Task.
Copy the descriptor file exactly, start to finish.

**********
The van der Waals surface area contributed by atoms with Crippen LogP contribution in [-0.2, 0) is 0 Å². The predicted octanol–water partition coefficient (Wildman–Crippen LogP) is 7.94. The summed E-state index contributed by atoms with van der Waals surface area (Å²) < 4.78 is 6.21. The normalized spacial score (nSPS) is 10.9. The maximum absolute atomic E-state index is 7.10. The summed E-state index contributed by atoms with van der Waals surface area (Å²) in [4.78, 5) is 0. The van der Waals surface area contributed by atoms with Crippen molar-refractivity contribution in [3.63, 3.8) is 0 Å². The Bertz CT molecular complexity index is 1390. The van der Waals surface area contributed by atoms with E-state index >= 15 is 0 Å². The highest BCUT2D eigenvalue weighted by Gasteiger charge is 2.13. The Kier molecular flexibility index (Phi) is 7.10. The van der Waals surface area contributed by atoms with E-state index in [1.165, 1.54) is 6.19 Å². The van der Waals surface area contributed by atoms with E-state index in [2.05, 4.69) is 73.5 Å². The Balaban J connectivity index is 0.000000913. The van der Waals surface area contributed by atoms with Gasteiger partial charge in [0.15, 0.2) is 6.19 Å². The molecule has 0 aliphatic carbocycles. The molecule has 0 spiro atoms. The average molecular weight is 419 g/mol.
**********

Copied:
The van der Waals surface area contributed by atoms with Crippen LogP contribution in [-0.2, 0) is 0 Å². The predicted octanol–water partition coefficient (Wildman–Crippen LogP) is 7.94. The summed E-state index contributed by atoms with van der Waals surface area (Å²) < 4.78 is 6.21. The normalized spacial score (nSPS) is 10.9. The maximum absolute atomic E-state index is 7.10. The summed E-state index contributed by atoms with van der Waals surface area (Å²) in [4.78, 5) is 0. The van der Waals surface area contributed by atoms with Crippen molar-refractivity contribution in [3.63, 3.8) is 0 Å². The Bertz CT molecular complexity index is 1390. The van der Waals surface area contributed by atoms with E-state index >= 15 is 0 Å². The highest BCUT2D eigenvalue weighted by Gasteiger charge is 2.13. The Kier molecular flexibility index (Phi) is 7.10. The van der Waals surface area contributed by atoms with E-state index in [1.165, 1.54) is 6.19 Å². The van der Waals surface area contributed by atoms with E-state index in [2.05, 4.69) is 73.5 Å². The Balaban J connectivity index is 0.000000913. The van der Waals surface area contributed by atoms with Gasteiger partial charge in [0.15, 0.2) is 6.19 Å². The molecule has 0 aliphatic carbocycles. The molecule has 0 spiro atoms. The average molecular weight is 419 g/mol.